Apple fixes macOS zero-day exploited by malware (CVE-2021-30713)

A zero-day vulnerability (CVE-2021-30713) that allowed XCSSET malware to surreptitiously take screenshots of the victim’s desktop has been fixed by Apple on macOS 11.4 (Big Sur) on Monday.

CVE-2021-30713

The XCSSET malware and its CVE-2021-30713 exploitation

Discovered in August 2021 by Trend Micro researchers, XCSSET is effectively trojan spyware that can grab user data from Safari and other installed browsers, read Safari cookies, inject JavaScript backdoors onto websites, grab information from a variety of apps (Evernote, Telegram, WeChat, etc.), capture screenshots of the user’s screen, and more.

The malware is written in AppleScript – a scripting language developed by Apple – that facilitates control over script-enabled Mac applications.

It was previously discovered that XCSSET used a zero-day exploit to steal Safari browser cookies and another one to seamlessly install a developer version of the Safari application (which is used to inject JavaScript backdoors onto websites). Jamf researchers now found that it exploits a third zero-day to bypass Apple’s Transparency Consent and Control (TCC) protections.

“[The TCC framework] is the system that controls what resources applications have access to,” the researchers explained. “From the user’s perspective, TCC is the prompt they receive when a program attempts to perform an action that Apple believes should require explicit permission from the user before allowing the action to occur.”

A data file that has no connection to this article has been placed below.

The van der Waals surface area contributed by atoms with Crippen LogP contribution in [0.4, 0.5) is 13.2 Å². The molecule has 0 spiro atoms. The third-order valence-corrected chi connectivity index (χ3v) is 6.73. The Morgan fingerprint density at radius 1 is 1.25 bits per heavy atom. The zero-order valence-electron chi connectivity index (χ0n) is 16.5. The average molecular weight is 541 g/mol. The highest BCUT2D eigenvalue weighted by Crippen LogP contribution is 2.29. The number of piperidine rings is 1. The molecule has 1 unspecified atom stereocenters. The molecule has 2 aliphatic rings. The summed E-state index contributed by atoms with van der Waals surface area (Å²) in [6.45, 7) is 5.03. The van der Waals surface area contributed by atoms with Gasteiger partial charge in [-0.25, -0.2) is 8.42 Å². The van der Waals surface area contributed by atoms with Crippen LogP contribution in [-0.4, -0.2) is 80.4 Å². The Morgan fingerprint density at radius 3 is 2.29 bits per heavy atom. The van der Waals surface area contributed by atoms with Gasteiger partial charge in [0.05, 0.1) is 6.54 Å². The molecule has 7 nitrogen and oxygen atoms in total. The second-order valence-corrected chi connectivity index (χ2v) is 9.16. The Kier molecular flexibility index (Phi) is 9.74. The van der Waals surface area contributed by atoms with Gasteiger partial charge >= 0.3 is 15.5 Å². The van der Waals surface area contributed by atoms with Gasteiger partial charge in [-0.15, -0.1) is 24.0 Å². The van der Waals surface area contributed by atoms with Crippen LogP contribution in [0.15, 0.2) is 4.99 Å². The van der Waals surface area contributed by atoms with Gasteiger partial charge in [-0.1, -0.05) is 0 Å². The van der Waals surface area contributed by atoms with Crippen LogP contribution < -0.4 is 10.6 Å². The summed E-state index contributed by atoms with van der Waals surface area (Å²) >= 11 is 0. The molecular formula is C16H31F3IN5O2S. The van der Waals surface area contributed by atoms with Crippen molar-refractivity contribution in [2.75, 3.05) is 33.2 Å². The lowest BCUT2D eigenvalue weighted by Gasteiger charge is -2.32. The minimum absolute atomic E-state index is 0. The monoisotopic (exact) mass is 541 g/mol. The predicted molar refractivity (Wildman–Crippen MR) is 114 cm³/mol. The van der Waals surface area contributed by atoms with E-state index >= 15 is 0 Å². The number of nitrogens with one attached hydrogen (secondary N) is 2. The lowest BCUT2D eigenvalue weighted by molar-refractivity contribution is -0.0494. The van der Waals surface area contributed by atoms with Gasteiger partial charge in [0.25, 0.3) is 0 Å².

Users see that prompt when, for example, an app wants to access the computer’s microphone or camera, record the screen, save files to the Documents directory, etc.

XCSSET bypasses the TCC protections by using an AppleScript module to search for an application that has permissions to capture a screenshot and compiling it into a custom AppleScript application (“avatarde.app”) that is injected into that “donor” application.

By doing this, the malware effectively gains the permission to make screenshots without having to ask the user for it. Even worse – the vulnerability can be used to gain multiple other permissions that have already been provided to the donor application.

Update your Mac (and other iDevices)

CVE-2021-30713 has been patched in macOS Big Sur 11.4, which was released on Monday. The updated OS also brings many other security fixes.

At the same time, Apple has also released security updates for macOS Catalina and Mojave, Safari 14.1.1, iOS 14.6 and iPadOS 14.6, tvOS 14.6 and watchOS 7.5. Details about the security content of these updates can be found here.

Users are advised to implement the updates as soon as possible.




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